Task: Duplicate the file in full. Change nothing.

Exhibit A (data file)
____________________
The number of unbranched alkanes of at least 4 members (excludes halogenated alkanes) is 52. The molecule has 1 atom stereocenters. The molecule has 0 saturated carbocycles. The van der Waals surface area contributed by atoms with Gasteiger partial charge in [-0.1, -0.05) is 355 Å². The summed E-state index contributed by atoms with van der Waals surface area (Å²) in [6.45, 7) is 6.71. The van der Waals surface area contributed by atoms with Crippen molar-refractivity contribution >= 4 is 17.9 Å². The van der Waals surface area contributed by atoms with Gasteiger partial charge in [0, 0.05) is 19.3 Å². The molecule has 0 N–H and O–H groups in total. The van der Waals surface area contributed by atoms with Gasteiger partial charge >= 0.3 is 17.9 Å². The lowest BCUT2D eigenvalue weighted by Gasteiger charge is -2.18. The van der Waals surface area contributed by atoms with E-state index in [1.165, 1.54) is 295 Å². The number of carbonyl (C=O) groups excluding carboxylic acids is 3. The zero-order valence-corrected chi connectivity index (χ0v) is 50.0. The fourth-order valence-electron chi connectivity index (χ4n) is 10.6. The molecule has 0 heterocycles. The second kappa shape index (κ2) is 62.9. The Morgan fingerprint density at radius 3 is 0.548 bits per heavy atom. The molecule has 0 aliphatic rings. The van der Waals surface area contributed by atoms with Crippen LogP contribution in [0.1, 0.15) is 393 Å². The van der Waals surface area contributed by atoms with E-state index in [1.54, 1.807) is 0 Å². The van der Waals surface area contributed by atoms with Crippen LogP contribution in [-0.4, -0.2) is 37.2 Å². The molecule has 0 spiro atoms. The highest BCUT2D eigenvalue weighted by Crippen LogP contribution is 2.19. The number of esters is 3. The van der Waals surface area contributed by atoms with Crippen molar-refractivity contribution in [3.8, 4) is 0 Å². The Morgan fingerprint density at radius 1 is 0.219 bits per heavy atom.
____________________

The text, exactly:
The number of unbranched alkanes of at least 4 members (excludes halogenated alkanes) is 52. The molecule has 1 atom stereocenters. The molecule has 0 saturated carbocycles. The van der Waals surface area contributed by atoms with Gasteiger partial charge in [-0.1, -0.05) is 355 Å². The summed E-state index contributed by atoms with van der Waals surface area (Å²) in [6.45, 7) is 6.71. The van der Waals surface area contributed by atoms with Crippen molar-refractivity contribution >= 4 is 17.9 Å². The van der Waals surface area contributed by atoms with Gasteiger partial charge in [0, 0.05) is 19.3 Å². The molecule has 0 N–H and O–H groups in total. The van der Waals surface area contributed by atoms with Gasteiger partial charge >= 0.3 is 17.9 Å². The lowest BCUT2D eigenvalue weighted by Gasteiger charge is -2.18. The van der Waals surface area contributed by atoms with E-state index in [1.165, 1.54) is 295 Å². The number of carbonyl (C=O) groups excluding carboxylic acids is 3. The zero-order valence-corrected chi connectivity index (χ0v) is 50.0. The fourth-order valence-electron chi connectivity index (χ4n) is 10.6. The molecule has 0 heterocycles. The second kappa shape index (κ2) is 62.9. The Morgan fingerprint density at radius 3 is 0.548 bits per heavy atom. The molecule has 0 aliphatic rings. The van der Waals surface area contributed by atoms with Crippen LogP contribution in [0.1, 0.15) is 393 Å². The van der Waals surface area contributed by atoms with E-state index in [1.54, 1.807) is 0 Å². The van der Waals surface area contributed by atoms with Crippen LogP contribution in [-0.4, -0.2) is 37.2 Å². The molecule has 0 spiro atoms. The highest BCUT2D eigenvalue weighted by Crippen LogP contribution is 2.19. The number of esters is 3. The van der Waals surface area contributed by atoms with Crippen molar-refractivity contribution in [3.8, 4) is 0 Å². The Morgan fingerprint density at radius 1 is 0.219 bits per heavy atom.